2024 Newbery Buzz #5: Hope in the Valley by Mitali Perkins

It’s no secret to long-time RR readers that we love Mitali Perkins (*and* her books). We’ve reviewed nearly all of them to date, from picture books to chapter books to middle grade books to young adult books to her book-about-books, Steeped in Stories. BUT, we’ve never discussed one of her books for our Newbery Buzz series before. 

One reason is that many of her books are outside the normal Newbery age range (although picture books have won, it’s rare; books for teens and adults are too old). This year, we’re changing that and discussing her latest middle grades offering, Hope in the Valley.

To read the rest in our series or previous years’ discussions, check out the Newbery Buzz Page.

Hope in the Valley: Timeless Historical Fiction

Betsy: Hayley, you and I both loved this book. Would you start us off with a brief summary of the book for those who haven’t read your full review?

Hayley: I’d be happy to! It’s 1980, and Pandita Paul is ready for summer. That is, until her plans are upended, and a construction project threatens one of her favorite places. Added to that, her family has “helpfully” signed her up for music camp, and shy Pandita is determined to hide her beautiful voice. While some clues indicate the time is 1980—Pandita doesn’t have a cell phone and her friend calls on their landline—this felt very timeless. 

I feel like it has many ingredients of a middle grade coming of age: Pandita is still processing the death of her mother. She has friend issues. She is shy, but she loves to daydream and write poems. I feel like she is a character many readers will be able to relate to.

Hope in the Valley Is a Hopeful Book

Hayley: Betsy, I think you and I have talked about how we both guessed how the story would end … and saw some of the connections long before Pandita did. I was thinking though about how nice it is that the story DOES do what you expect. And how reassuring it can be when you can guess how the story ends. There is no dramatic plot twist. No sudden trauma or tragedy. I think one of the beauties of this story is its very predictability. Despite Pandita’s sorrow, it is a very comforting story. What do you think?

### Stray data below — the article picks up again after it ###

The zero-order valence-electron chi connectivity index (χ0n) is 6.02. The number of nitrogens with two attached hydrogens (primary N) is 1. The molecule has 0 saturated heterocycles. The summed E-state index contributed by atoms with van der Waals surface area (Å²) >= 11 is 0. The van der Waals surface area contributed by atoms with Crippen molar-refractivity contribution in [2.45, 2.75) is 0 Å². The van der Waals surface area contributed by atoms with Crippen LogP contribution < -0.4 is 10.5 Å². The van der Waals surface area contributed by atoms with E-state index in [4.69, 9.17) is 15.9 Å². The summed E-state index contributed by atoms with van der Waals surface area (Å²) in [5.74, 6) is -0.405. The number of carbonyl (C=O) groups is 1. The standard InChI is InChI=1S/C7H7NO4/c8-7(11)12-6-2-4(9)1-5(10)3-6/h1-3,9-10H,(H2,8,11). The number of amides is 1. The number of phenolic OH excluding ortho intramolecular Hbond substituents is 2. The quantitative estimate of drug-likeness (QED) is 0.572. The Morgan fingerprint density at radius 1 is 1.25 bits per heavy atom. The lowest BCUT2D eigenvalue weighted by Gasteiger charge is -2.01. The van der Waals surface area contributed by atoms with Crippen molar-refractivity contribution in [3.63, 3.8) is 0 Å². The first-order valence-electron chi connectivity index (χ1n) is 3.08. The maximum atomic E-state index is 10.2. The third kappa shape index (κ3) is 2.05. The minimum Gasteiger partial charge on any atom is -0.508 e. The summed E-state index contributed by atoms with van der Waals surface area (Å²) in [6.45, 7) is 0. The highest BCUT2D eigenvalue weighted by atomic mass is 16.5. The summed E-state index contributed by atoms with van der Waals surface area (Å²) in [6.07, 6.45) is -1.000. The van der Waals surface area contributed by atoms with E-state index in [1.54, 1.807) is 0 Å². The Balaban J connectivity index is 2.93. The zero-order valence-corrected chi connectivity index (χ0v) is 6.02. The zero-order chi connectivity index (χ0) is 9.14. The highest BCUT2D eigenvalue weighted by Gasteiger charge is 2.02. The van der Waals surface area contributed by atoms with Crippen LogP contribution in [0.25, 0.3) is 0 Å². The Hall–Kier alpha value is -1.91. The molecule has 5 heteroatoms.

Betsy: Yes, Hayley, that’s a good word for this book: comforting. The book deals with some significant personal issues (grief over a mother’s death and lack of close friends) as well as broader social issues (re-zoning a residence for multi-family residences), but Mitali manages to make it a feel-good story despite those elements. And, I think that’s partly because Mitali shares our same Christian hope; all will be well and all manner of things will be well. It may not happen this side of heaven, but we can hope because we know THE Hope of the world. 

What Stands Out in Hope in the Valley

Betsy: Mitali’s Christian convictions aren’t as outspoken in this book as in some of her others (such as in Forward Me Back to You, for teens), but I do love how she illustrates the theme of loving your neighbor. There are so many interesting “neighbors” from which to choose, and there’s also the larger question in this book of loving your actual, next-door neighbor. What were some of your favorite examples of this in the book? 

Hayley: Ooh, that’s a good question! I loved the example that Pandita discovers of Aunty Lydia—that is where Christian faith shines clearest in the story. But I also love the “neighbors” who are adults, and yet take time to befriend and encourage Pandita: Ms. Maryann the librarian, and old Mr. Marvin. It could even be said that Baba’s friend, The Intruder, is a good neighbor to Pandita!